I rewrote this as

= (2x + 1)(x + 1)^4 is that right??? then i just combine them and integrate after??????????????????

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- Dec 11th 2012, 09:54 AMasilvester635Integration help
I rewrote this as

= (2x + 1)(x + 1)^4 is that right??? then i just combine them and integrate after?????????????????? - Dec 11th 2012, 10:02 AMZouzzRe: Integration help
You need to rewrite them as $\displaystyle \int (2x+1)\cdot (x+4)^{-\frac{1}{2}}\text{ dx}$ and use integration by parts, so choose $\displaystyle u(x)=(x+4)^{-\frac{1}{2}}$ and $\displaystyle v(x)=2x+1$, then

$\displaystyle \int u(x)\cdot v(x) \text{ dx}=v(x)\cdot U(x)-\int v'(x)\cdot U(x)\text{ dx}$,

where $\displaystyle v'(x)$ is the differential of $\displaystyle v(x)$ and $\displaystyle U(x)$ is the antiderivative of $\displaystyle u(x)$.

Feel free to ask, if anything I just wrote need explanation :) - Dec 11th 2012, 10:41 AMasilvester635Re: Integration help
yah it should be ^-1/2 but i made a mistake on putting ^4

- Dec 11th 2012, 10:43 AMskeeterRe: Integration help
$\displaystyle \int \frac{2x+1}{\sqrt{x+4}} \, dx$

$\displaystyle u = x+4$

$\displaystyle x = u - 4$

$\displaystyle du = dx$

$\displaystyle \int \frac{2(u-4) + 1}{\sqrt{u}} \, du$

$\displaystyle \int 2u^{1/2} - 7u^{-1/2} \, du$ - Dec 11th 2012, 10:46 AMasilvester635Re: Integration help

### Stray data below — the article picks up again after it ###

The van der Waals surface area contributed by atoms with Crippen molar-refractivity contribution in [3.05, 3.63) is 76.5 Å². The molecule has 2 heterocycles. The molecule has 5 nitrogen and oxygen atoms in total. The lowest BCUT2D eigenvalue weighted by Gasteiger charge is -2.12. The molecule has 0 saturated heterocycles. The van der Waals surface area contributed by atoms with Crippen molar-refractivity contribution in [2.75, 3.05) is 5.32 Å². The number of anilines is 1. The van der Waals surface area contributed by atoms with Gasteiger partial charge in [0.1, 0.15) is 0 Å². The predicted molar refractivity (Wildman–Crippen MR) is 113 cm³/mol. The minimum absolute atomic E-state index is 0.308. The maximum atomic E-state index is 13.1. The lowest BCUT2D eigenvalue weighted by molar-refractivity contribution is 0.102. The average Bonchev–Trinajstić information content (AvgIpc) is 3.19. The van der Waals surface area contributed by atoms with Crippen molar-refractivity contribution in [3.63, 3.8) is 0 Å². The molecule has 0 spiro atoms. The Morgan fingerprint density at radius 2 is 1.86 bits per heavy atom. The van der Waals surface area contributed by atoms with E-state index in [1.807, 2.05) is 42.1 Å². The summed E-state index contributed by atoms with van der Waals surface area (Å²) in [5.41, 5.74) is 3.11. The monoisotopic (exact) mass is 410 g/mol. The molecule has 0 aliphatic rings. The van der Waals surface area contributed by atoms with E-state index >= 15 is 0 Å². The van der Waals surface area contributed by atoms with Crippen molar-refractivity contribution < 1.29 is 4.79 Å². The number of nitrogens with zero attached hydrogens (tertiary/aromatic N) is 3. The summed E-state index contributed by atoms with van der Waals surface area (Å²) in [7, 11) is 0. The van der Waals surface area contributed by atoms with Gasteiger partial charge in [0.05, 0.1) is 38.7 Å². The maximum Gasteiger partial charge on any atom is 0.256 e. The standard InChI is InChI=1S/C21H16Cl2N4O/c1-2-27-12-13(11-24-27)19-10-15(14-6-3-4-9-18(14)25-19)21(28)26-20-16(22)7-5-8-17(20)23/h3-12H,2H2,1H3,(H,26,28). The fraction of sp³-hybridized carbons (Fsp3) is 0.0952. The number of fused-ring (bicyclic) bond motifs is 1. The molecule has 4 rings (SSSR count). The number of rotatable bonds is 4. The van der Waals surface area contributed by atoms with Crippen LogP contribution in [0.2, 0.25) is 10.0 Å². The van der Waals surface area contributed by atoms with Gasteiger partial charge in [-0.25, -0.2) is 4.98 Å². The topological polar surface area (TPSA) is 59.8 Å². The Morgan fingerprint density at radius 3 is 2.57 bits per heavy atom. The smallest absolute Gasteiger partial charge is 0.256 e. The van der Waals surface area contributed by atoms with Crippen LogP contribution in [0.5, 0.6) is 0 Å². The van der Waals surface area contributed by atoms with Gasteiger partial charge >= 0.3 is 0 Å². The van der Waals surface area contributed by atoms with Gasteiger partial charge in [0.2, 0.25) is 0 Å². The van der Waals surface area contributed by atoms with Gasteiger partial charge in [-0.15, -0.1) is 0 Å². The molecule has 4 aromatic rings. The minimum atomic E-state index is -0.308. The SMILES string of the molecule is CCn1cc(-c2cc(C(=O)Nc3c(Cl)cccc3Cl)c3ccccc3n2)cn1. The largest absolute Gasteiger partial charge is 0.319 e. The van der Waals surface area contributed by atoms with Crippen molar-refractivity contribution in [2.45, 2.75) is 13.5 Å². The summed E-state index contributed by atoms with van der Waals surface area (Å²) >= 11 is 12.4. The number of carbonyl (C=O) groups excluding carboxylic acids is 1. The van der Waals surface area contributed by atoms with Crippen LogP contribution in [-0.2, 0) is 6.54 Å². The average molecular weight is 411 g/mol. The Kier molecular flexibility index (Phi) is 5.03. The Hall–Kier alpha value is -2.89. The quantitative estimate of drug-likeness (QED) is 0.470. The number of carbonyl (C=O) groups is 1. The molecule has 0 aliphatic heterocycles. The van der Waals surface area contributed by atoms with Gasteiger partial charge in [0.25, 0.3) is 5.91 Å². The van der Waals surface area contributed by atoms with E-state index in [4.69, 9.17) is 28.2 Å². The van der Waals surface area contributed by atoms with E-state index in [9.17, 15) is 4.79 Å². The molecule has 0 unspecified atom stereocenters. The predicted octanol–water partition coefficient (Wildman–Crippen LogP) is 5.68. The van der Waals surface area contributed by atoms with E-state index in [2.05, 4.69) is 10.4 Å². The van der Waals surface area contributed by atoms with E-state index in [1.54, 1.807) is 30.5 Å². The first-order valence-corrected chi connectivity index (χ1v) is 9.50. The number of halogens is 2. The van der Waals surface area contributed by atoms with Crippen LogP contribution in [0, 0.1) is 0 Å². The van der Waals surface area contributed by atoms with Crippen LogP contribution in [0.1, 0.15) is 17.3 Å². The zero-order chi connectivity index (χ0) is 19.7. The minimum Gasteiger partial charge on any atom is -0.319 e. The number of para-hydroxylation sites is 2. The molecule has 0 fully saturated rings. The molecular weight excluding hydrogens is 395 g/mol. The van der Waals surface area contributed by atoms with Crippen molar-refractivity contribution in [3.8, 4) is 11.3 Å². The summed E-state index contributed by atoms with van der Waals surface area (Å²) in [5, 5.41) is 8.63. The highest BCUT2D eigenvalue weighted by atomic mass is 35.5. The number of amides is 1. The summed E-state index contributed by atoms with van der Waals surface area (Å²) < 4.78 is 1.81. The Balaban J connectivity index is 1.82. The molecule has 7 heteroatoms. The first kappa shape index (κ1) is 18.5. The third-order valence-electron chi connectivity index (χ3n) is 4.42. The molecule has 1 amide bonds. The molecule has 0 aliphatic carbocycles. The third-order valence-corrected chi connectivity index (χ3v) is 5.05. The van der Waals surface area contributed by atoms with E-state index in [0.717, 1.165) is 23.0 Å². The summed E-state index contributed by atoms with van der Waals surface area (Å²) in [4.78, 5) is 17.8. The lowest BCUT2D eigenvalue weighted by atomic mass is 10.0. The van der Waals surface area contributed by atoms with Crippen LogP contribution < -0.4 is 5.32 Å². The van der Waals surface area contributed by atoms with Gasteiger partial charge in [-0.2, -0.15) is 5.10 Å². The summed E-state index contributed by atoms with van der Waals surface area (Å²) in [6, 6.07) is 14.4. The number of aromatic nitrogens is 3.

So i got this

= (2)2(x + 4)^1/2

is that right???? - Dec 11th 2012, 10:48 AMskeeterRe: Integration help
- Dec 11th 2012, 11:29 AMasilvester635Re: Integration help
oh i get it!!!!! yes integration by substitution..... i wasn't familiar with the word integration by parts that's why... THANK YOU SO MUCH

- Dec 11th 2012, 02:46 PMProve ItRe: Integration help
- Dec 13th 2012, 03:12 PMasilvester635Re: Integration help
can anyone check if i got it right.

i got...

= 2(x + 4)^1/2 - 7(x + 4)^-1/2 + c - Dec 13th 2012, 03:17 PMskeeterRe: Integration help
- Dec 17th 2012, 09:37 PMx3bnmRe: Integration help
We know that $\displaystyle \int u(x) v'(x) \, dx = u(x) v(x) - \int u'(x) v(x) \, dx$

More compactly:

$\displaystyle \int u \, dv=uv-\int v \, du.\!$

For $\displaystyle \int \frac{(2x+1)}{\sqrt{x+4}}\;\;dx $ Let $\displaystyle dv=\frac{1}{\sqrt{x+4}}$ and $\displaystyle u=2x+1$

$\displaystyle \therefore v = 2\sqrt{x+4}\;\; \text{ and } du = 2\;\;dx$

where $\displaystyle v$ is the antiderivative of $\displaystyle dv$ and $\displaystyle du$ is the derivative of $\displaystyle u$

$\displaystyle \begin{align*}\int \frac{(2x+1)}{\sqrt{x+4}}\;\;dx =& (2x+1)2\sqrt{x+4} - \int 4\sqrt{x+4} \;\;dx\\ =& 2(2x+1)\sqrt{x+4} -\frac{8}{3}(x+4)^{\frac{3}{2}}+C\\ =& \frac{2}{3}\sqrt{x+4}(2x-13)+C.......\text{[After simplification]}\end{align*}$

$\displaystyle \therefore\int \frac{(2x+1)}{\sqrt{x+4}}\;\;dx = \frac{2}{3}\sqrt{x+4}(2x-13)+ C$

Check:

http://www.wolframalpha.com/input/?i=integration+(2*x%2B1)(x%2B4)^(-1%2F2)+dx